Bring Learning Home: 5 Tips for Successful At-Home Learning
With the coronavirus COVID-19 pandemic, educating children at home is more important now than ever. Experiencing day-to-day uncertainty isn’t easy for any of us, especially kids.
Many parents and teachers are finding themselves asking, “What now?” While we can’t answer that question directly, we can offer ideas to help make the most of your time and your child’s at-home learning.
Not only do engaging games, puzzles, crafts, and activities bring comfort – and joy – during difficult times like these, they are also great for reinforcing distance learning and homeschool lessons in FUN ways. Follow along for 5 ideas for how to make learning at home easier, from playing games to setting goals, to help make learning at home a success.
1. Find screen-free fun!
Bring laughter and learning to family time with games. Playing games is great for building essential social and emotional skills. While there may be many ways to teach kids to take turns, practice patience, read social cues, and follow rules, playing games makes building all of these skills interactive, intuitive, and FUN!
The exciting themes in our new Card Games keep kids’ attention round after round. The games are simple to learn, yet have enough strategy and challenge to entertain older siblings and adults right along with the youngest of the bunch.
Want to target more specific learning skills for math and language arts? Check out our educational learning games for friendly competition and challenging practice the whole family will enjoy.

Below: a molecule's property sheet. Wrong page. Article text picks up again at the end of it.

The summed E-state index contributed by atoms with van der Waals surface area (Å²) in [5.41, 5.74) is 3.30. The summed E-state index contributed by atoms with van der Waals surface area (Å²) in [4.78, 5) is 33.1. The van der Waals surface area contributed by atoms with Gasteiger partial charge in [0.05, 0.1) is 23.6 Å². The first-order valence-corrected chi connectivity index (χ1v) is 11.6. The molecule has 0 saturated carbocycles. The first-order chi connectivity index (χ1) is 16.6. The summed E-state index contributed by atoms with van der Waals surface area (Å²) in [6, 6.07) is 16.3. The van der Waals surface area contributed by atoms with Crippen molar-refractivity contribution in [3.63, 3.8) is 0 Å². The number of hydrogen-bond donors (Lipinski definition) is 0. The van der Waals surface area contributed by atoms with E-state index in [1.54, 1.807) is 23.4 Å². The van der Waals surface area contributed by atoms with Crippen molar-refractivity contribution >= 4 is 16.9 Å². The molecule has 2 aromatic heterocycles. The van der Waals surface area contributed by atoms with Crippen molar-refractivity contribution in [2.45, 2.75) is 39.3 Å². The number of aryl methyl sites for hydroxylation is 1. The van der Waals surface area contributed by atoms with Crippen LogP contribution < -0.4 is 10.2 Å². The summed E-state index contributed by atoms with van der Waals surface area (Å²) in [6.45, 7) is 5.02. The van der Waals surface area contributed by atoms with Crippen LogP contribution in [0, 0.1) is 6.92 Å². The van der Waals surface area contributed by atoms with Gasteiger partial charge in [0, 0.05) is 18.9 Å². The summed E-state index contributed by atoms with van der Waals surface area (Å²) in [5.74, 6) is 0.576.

Turn playtime into practice time with matching puzzles. Fun-to-Know® Puzzles for young children are one of our favorite screen-free ways to tackle lots of subjects and encourage independent play. The pictures relate to real life and the vocabulary words encourage early reading.
Looking for playful activities for quiet times? Reusable Wipe-Off® Books are perfect for keeping preschoolers and kindergarteners happy and engaged with loveable characters and game-like activities (mazes, matching, dot-to-dot, and more).
Match Me® Games are matching and memory games for kids that focus on young-learner basics. Plus, they play three ways for lots of worthwhile fun.
You know it by name: BINGO! Our games can be played with just two players, with luck-of-the-draw excitement and unique topics to interest a variety of ages.
Creative Play & Crafts
While some days may call for a little more TV time than others, it’s important to balance screen time, study time, and creative play. Crafts and homemade learning aids give kids valuable, open-ended play options and inspire creativity.
Celebrate seasonal changes and holidays with DIY craft decorations to keep kids busy and foster their creative sides. Decorate flower pots and have fun watching the plants grow. Give the activity a science-spin by starting with a seed and monitoring the life cycle of the plant. Learn the stages, and then label the flower pot during each stage and record its growth.
Create handmade books and encourage kids to write their own. Use our Thankful Things Book as inspiration. It’s uplifting to see all the things kids are thankful for, even with life’s current challenges.
Puppets are always fun! Create your own puppets to role-play scenarios, make your own plays, and reenact events in a book you are reading.
Take Learning Outside
Screens off, brains on! As long as your health and the weather allow for it, take some time each day to get outside to enjoy the fresh air. Use these activity ideas as starters to creating your own outdoor FUN:
- Turn a walk into a scavenger hunt! Use this free printable for ideas or create your own hunt specific to your region and season.
- Craft a nifty pair of magnifying glasses by rolling strips of trimmer, borders, or paper to help with the search!
- Take notes and when you’re back inside, continue your research so you can tell teach your family about your flying friend.
- If the weather allows, find a bench or quiet spot to log some reading time.
2. Make each day count.
Healthy habits and learning progress continue even when schools are closed. Keep up with (and track) important daily activities from reading to hygiene and physical exercise with incentive trackers.